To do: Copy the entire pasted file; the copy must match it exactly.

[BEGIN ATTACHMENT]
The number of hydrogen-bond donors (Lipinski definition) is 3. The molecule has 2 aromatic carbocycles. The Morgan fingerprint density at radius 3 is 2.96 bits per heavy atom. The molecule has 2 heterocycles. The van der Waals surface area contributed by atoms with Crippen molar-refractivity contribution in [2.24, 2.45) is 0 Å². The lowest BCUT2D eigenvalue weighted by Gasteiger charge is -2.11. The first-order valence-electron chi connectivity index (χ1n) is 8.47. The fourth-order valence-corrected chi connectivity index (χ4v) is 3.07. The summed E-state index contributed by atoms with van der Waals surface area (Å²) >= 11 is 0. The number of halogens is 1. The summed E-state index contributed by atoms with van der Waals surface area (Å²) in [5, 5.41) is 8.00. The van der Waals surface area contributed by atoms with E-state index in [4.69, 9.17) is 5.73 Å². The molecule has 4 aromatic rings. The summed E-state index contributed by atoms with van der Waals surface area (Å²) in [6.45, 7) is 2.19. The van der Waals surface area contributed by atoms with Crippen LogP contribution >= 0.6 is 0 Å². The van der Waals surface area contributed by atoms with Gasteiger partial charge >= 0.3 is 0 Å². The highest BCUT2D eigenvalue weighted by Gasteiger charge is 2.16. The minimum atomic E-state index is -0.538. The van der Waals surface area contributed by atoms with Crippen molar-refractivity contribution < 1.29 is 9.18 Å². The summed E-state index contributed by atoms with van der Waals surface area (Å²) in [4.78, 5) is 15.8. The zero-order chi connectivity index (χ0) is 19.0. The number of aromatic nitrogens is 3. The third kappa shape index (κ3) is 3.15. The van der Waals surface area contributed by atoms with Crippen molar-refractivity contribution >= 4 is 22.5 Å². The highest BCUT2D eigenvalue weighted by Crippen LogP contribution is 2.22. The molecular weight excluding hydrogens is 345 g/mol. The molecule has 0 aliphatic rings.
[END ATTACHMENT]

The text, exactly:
The number of hydrogen-bond donors (Lipinski definition) is 3. The molecule has 2 aromatic carbocycles. The Morgan fingerprint density at radius 3 is 2.96 bits per heavy atom. The molecule has 2 heterocycles. The van der Waals surface area contributed by atoms with Crippen molar-refractivity contribution in [2.24, 2.45) is 0 Å². The lowest BCUT2D eigenvalue weighted by Gasteiger charge is -2.11. The first-order valence-electron chi connectivity index (χ1n) is 8.47. The fourth-order valence-corrected chi connectivity index (χ4v) is 3.07. The summed E-state index contributed by atoms with van der Waals surface area (Å²) >= 11 is 0. The number of halogens is 1. The summed E-state index contributed by atoms with van der Waals surface area (Å²) in [5, 5.41) is 8.00. The van der Waals surface area contributed by atoms with E-state index in [4.69, 9.17) is 5.73 Å². The molecule has 4 aromatic rings. The summed E-state index contributed by atoms with van der Waals surface area (Å²) in [6.45, 7) is 2.19. The van der Waals surface area contributed by atoms with Crippen LogP contribution >= 0.6 is 0 Å². The van der Waals surface area contributed by atoms with Gasteiger partial charge >= 0.3 is 0 Å². The highest BCUT2D eigenvalue weighted by Gasteiger charge is 2.16. The minimum atomic E-state index is -0.538. The van der Waals surface area contributed by atoms with Crippen molar-refractivity contribution < 1.29 is 9.18 Å². The summed E-state index contributed by atoms with van der Waals surface area (Å²) in [4.78, 5) is 15.8. The zero-order chi connectivity index (χ0) is 19.0. The number of aromatic nitrogens is 3. The third kappa shape index (κ3) is 3.15. The van der Waals surface area contributed by atoms with Crippen molar-refractivity contribution >= 4 is 22.5 Å². The highest BCUT2D eigenvalue weighted by Crippen LogP contribution is 2.22. The molecular weight excluding hydrogens is 345 g/mol. The molecule has 0 aliphatic rings.